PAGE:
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The Accidental Engineer Who Invented the Vanadium Sustainable Battery

For ATSE


Academy Fellow Professor Maria Skyllas-Kazacos talks about her journey from “too hard” science to inventing the vanadium redox battery.

How did you become interested in science and engineering?

While I was at school I never really saw myself as an engineer and had no specific interest in science. I was more interested in art and English, and was actually afraid of maths and science because I believed they were too hard for me. I even tried to avoid doing the higher level maths and science units.

Thankfully, my maths teacher convinced me that I was quite capable. I took her advice, did advanced mathematics, and realised I was actually quite good at it. I ended up loving maths, although I didn’t realise the important connection between maths and engineering at the time.

During year 12 I attended an applied science careers week at the University of NSW. There, I was introduced to a range of courses including chemical engineering, chemical technology, mining engineering, metallurgy and textile technology.

At the end of high school I initially applied to study law, but a solicitor friend of my father’s talked me out of it. I quickly changed my preferences and ended up enrolling in chemical engineering at UNSW.

Halfway through first year, however, I thought I’d made the wrong choice. I couldn’t imagine myself in heavy boots and a hard hat working in a “dirty” chemical plant. I changed my course to industrial chemistry, not realising that about 80 per cent of the classes were from the chemical engineering program anyway!

I must admit that I couldn’t relate to these subjects as an undergraduate. I was one of only a handful of female students in a cohort of over 100 in most of my courses. But I wanted to finish what I started. I studied hard, afraid that I would otherwise fail. To my surprise, I ended up with distinctions and high distinctions in all of my subjects, and graduated with first-class honours and the University Medal.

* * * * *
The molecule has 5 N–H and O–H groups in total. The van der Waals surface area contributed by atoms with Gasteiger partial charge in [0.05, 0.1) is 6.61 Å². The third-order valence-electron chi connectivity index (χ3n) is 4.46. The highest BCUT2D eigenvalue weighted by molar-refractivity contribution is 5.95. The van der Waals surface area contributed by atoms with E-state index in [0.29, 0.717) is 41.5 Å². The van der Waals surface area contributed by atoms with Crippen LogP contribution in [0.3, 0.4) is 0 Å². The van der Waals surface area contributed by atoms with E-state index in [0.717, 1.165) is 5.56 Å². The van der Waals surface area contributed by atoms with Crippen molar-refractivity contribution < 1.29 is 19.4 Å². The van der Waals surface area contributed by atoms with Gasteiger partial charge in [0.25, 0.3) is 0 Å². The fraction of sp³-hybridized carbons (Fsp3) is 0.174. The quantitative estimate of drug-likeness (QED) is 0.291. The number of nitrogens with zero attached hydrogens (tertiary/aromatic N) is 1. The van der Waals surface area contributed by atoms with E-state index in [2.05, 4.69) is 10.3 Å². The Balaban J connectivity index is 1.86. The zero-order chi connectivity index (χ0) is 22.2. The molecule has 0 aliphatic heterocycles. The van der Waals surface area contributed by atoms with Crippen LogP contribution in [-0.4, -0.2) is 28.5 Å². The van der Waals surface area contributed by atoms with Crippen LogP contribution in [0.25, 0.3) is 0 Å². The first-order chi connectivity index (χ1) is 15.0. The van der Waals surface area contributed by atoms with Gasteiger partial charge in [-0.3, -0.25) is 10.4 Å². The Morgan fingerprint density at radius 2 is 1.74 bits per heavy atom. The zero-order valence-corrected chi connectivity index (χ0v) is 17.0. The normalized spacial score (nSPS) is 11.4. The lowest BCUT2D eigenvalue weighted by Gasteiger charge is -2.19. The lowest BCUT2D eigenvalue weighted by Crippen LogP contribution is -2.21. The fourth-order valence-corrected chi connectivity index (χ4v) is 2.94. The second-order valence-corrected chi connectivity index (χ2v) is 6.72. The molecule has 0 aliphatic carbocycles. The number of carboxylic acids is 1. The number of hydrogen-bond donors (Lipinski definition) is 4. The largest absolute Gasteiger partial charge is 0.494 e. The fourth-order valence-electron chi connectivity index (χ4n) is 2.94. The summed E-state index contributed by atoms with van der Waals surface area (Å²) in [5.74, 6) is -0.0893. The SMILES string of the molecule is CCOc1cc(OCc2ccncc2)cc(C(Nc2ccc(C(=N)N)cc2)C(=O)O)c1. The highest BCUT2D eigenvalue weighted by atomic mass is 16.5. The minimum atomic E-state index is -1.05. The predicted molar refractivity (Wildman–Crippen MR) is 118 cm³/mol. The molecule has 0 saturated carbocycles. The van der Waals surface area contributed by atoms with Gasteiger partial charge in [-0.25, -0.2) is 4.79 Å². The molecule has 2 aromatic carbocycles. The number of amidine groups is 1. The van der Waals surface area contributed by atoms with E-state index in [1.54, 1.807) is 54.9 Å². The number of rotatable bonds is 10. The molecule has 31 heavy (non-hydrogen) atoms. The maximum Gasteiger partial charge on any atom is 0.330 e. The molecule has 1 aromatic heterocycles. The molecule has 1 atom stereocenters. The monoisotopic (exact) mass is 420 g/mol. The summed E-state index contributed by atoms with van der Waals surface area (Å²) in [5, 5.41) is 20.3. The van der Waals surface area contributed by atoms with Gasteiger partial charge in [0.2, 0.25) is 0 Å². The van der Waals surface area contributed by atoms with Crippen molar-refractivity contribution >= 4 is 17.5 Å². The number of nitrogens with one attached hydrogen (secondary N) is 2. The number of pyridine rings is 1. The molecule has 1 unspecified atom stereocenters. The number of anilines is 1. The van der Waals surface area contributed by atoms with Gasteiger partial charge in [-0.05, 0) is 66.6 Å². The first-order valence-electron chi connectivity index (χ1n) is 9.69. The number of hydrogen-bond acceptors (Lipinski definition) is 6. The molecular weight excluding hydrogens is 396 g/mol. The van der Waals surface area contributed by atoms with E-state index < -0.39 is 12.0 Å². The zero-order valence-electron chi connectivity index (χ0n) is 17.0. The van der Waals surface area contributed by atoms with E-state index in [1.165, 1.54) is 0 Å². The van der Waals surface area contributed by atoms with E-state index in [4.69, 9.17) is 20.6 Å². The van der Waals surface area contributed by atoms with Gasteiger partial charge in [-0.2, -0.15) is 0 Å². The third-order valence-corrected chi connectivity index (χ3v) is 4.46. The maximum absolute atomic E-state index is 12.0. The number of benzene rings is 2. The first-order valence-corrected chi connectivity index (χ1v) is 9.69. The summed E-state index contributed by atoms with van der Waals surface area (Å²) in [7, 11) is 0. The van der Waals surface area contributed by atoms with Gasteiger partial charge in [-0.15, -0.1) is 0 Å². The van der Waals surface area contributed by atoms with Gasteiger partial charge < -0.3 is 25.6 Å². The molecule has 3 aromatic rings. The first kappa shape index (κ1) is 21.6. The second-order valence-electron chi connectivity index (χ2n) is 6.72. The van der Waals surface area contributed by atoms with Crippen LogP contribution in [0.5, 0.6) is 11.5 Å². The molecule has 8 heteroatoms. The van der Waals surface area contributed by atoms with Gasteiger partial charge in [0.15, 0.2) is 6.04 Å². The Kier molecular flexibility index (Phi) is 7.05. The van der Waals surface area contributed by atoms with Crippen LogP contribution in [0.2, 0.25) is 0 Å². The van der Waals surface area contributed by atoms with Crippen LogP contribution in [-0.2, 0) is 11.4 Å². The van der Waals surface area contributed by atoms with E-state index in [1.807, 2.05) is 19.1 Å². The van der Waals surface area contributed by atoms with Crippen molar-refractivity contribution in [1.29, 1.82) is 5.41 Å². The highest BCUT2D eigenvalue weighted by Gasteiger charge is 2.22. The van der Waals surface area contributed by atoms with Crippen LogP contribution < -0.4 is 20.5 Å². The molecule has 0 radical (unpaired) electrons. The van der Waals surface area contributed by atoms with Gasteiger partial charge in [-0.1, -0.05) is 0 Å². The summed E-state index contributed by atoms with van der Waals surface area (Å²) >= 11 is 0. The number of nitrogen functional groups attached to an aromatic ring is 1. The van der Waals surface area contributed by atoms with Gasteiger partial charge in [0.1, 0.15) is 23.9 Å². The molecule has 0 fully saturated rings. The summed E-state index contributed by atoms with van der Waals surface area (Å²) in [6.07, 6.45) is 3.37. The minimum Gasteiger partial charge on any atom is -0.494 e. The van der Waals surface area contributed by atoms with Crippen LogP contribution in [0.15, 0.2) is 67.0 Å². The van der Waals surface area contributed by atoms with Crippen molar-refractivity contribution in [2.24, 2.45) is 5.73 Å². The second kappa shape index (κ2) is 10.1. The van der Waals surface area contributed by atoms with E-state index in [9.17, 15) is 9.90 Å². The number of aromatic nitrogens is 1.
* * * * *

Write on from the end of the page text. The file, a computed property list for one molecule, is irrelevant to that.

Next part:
What challenges did you face as a young woman in a male-dominated field?

I was extremely fortunate to have had so much support during my studies. Most of the male lecturers were very encouraging and some became great mentors during my early career.

I was somewhat naïve when it came to planning my career path. But even that seemed to work in my favour: my male colleagues felt they had to help me navigate the complicated academic promotion system.

Every time I attended scientific conferences I was one of a couple of women in the room, so I attracted a lot of attention. Perhaps that’s one reason why the vanadium battery work got media attention. That, in turn, brought us early commercial interest and support from around the world.

How did you create the vanadium redox battery?

The creation of the vanadium redox battery has been a team effort involving dozens of students and research fellows over 35 years. The seed was planted while I was a postdoctoral fellow at Bell Telephone Laboratories in Murray Hill, New Jersey, in 1978-79, where my work on liquid junction solar cells and lead-acid batteries introduced me to problems in conventional battery technologies.

On returning to Australia, I was awarded a Queen Elizabeth II Postdoctoral Fellowship to continue my research in liquid junction solar cells at the School of Physics at UNSW. In 1982 I was appointed lecturer in the School of Chemical Engineering and Industrial Chemistry.